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Understanding Reinhart's game is a key in viewing his development

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Some have been underwhelmed with the second-overall pick's play thus far, but they'll need to temper their expectations for the young forward.

Timothy T. Ludwig-USA TODAY Sports

Sam Reinhart is not a bust. I can't believe I have to write those words already, before he's even played a regular season game.

Reinhart hasn't exactly lit up the lamp so far, scoring no goals in the Traverse City Tournament and not scoring his first preseason goal until Wednesday night. But that shouldn't be cause for concern. If you're upset that Reinhart doesn't look like Steven Stamkos or John Tavares right away, well, you don't know Sam Reinhart.

Reinhart was the first forward taken in this year's draft, so he will always be lumped in with those type of players. But before things get hairy, fans must have realistic expectations for what Reinhart is expected to be.

The scouting report on Reinhart didn't label him has an NHL goal scoring machine, despite the fact that he did put up very good numbers (36+69) in his last season with the Kootenay Ice. That doesn't mean that Reinhart isn't great, his excellence is just exemplified in other forms. His worth comes from his hockey IQ, which we've already seen displayed early on. It's his ability to make the players around him special. Remember his scouting report from ISS?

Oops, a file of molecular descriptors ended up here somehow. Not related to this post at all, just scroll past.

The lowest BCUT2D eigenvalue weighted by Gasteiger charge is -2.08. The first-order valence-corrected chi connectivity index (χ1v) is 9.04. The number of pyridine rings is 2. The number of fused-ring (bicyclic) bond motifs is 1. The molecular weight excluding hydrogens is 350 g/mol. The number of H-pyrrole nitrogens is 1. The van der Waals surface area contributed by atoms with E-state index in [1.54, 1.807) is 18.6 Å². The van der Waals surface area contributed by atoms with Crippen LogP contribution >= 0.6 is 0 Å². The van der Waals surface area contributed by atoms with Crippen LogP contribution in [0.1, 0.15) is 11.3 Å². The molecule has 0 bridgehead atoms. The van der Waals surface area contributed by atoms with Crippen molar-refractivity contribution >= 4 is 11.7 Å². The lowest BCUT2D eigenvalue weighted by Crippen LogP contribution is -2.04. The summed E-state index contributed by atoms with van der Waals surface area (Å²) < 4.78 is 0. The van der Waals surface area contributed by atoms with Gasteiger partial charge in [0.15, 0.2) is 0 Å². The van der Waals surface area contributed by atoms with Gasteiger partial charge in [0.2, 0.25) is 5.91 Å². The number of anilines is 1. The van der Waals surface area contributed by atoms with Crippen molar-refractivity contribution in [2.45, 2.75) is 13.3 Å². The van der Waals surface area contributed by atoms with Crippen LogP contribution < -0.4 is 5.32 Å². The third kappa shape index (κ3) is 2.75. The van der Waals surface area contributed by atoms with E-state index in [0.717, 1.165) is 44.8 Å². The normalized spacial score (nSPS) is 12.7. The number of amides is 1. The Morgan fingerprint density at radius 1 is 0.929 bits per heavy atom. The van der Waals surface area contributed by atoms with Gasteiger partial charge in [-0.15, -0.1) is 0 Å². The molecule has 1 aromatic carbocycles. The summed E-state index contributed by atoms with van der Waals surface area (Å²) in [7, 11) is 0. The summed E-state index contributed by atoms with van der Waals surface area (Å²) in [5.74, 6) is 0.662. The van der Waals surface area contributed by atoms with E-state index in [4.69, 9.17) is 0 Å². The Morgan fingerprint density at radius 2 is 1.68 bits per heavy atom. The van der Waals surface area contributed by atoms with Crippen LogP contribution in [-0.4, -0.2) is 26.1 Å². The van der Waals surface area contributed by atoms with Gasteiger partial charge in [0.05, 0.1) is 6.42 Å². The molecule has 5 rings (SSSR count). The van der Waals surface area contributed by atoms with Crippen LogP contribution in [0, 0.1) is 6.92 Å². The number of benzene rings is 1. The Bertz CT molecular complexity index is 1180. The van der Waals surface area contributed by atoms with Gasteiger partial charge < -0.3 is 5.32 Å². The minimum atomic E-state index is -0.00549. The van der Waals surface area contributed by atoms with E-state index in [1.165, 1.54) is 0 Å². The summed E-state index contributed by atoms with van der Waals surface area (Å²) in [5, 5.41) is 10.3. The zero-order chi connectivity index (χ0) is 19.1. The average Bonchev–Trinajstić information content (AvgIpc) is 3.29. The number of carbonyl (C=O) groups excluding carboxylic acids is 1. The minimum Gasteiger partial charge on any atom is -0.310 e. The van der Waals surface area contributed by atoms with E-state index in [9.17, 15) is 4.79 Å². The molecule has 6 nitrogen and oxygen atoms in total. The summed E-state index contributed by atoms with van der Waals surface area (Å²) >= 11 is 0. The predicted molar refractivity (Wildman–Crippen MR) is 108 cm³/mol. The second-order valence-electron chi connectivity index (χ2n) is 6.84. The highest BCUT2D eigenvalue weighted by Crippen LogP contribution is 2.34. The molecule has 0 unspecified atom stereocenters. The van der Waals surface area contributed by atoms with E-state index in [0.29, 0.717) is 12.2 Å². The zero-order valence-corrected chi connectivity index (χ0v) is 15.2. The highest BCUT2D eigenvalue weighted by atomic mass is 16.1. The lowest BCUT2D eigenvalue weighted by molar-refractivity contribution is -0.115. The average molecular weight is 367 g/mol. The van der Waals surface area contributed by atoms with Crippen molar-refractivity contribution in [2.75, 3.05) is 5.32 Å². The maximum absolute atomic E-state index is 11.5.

What makes Reinhart so dangerous is his ability to dominate a game without the flash or constant barrage of risky plays that tend to stick out with other high potential offensive players. Reinhart sees the entire ice and always seems to be at least one step ahead of everyone else on the ice when the puck is on his stick.

Reinhart isn't and never was about the flashy plays. If you've watched pre-season and have been looking for him to blow your socks off with dazzling play after dazzling play, than you're going to be disappointing. But the Sabres knew what they were getting from the start.

Earlier this week we wrote about how Mikhail Grigorenko's story was one of patience. Those same sentiment should be extended to the Sabres most recent first-round pick as well. Reinhart may not be taking the NHL by storm, but that's ok. Not every player jumps into the league right away at 18-years-old. Look at Jonathan Drouin last season. After another year of conditioning, most see him as one of the top prospects in all of hockey.

Reinhart isn't the biggest player in the world either, and there is a big adjustment going from the WHL right to the NHL. He could need another year or two to fully grow into his body, and most importantly it'll more than four pre-season games to adjust to the speed of the league. For a player so reliant on knowing the right place to be at the right time there will likely be some troubleshooting when the game is played at such a faster speed.

At the end of the day, if Reinhart does return to Kootenay there's no need to fret. Odds are that Sam Bennett will be facing the same fate in Calgary. We knew coming into this draft class that it didn't have the flashy talents that some other years have. That doesn't mean that Reinhart can't be something very special.

"He's going to be a top playmaking center in this league," Murray said in the recent Beyond Blue & Gold feature on Reinhart. "Whether it's this year, or down the road, as long as it happens."